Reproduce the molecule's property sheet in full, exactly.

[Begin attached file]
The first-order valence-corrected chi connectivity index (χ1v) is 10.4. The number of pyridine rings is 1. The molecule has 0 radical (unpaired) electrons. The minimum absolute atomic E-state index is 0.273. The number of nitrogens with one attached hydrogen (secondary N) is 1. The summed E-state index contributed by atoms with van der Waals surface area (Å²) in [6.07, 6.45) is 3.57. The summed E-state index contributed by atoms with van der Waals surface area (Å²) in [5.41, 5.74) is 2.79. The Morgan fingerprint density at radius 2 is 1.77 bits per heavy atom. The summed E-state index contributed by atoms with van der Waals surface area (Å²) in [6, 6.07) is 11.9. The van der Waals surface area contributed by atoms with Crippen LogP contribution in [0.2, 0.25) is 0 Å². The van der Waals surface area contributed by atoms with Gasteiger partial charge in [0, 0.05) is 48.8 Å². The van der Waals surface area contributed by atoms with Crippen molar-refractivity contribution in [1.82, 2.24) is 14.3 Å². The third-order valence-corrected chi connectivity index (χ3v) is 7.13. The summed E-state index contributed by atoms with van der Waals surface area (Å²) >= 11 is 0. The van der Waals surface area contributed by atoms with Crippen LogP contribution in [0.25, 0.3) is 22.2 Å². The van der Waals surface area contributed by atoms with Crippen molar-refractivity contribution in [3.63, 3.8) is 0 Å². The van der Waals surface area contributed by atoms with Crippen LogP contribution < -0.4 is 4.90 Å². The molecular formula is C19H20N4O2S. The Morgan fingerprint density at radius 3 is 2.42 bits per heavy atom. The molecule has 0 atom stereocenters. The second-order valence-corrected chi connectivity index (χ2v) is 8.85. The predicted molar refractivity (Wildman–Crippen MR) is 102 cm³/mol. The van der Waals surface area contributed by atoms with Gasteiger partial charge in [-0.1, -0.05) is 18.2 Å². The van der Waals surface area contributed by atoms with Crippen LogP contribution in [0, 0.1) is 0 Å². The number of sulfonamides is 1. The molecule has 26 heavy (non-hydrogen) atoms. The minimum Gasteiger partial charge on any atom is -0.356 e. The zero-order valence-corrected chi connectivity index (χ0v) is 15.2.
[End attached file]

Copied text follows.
The first-order valence-corrected chi connectivity index (χ1v) is 10.4. The number of pyridine rings is 1. The molecule has 0 radical (unpaired) electrons. The minimum absolute atomic E-state index is 0.273. The number of nitrogens with one attached hydrogen (secondary N) is 1. The summed E-state index contributed by atoms with van der Waals surface area (Å²) in [6.07, 6.45) is 3.57. The summed E-state index contributed by atoms with van der Waals surface area (Å²) in [5.41, 5.74) is 2.79. The Morgan fingerprint density at radius 2 is 1.77 bits per heavy atom. The summed E-state index contributed by atoms with van der Waals surface area (Å²) in [6, 6.07) is 11.9. The van der Waals surface area contributed by atoms with Crippen LogP contribution in [0.2, 0.25) is 0 Å². The van der Waals surface area contributed by atoms with Gasteiger partial charge in [0, 0.05) is 48.8 Å². The van der Waals surface area contributed by atoms with Crippen molar-refractivity contribution in [1.82, 2.24) is 14.3 Å². The third-order valence-corrected chi connectivity index (χ3v) is 7.13. The summed E-state index contributed by atoms with van der Waals surface area (Å²) >= 11 is 0. The van der Waals surface area contributed by atoms with Crippen LogP contribution in [0.25, 0.3) is 22.2 Å². The van der Waals surface area contributed by atoms with Crippen molar-refractivity contribution in [3.63, 3.8) is 0 Å². The van der Waals surface area contributed by atoms with Crippen LogP contribution < -0.4 is 4.90 Å². The molecular formula is C19H20N4O2S. The Morgan fingerprint density at radius 3 is 2.42 bits per heavy atom. The molecule has 0 atom stereocenters. The second-order valence-corrected chi connectivity index (χ2v) is 8.85. The predicted molar refractivity (Wildman–Crippen MR) is 102 cm³/mol. The van der Waals surface area contributed by atoms with Gasteiger partial charge in [-0.1, -0.05) is 18.2 Å². The van der Waals surface area contributed by atoms with Crippen LogP contribution in [0, 0.1) is 0 Å². The number of sulfonamides is 1. The molecule has 26 heavy (non-hydrogen) atoms. The minimum Gasteiger partial charge on any atom is -0.356 e. The zero-order valence-corrected chi connectivity index (χ0v) is 15.2.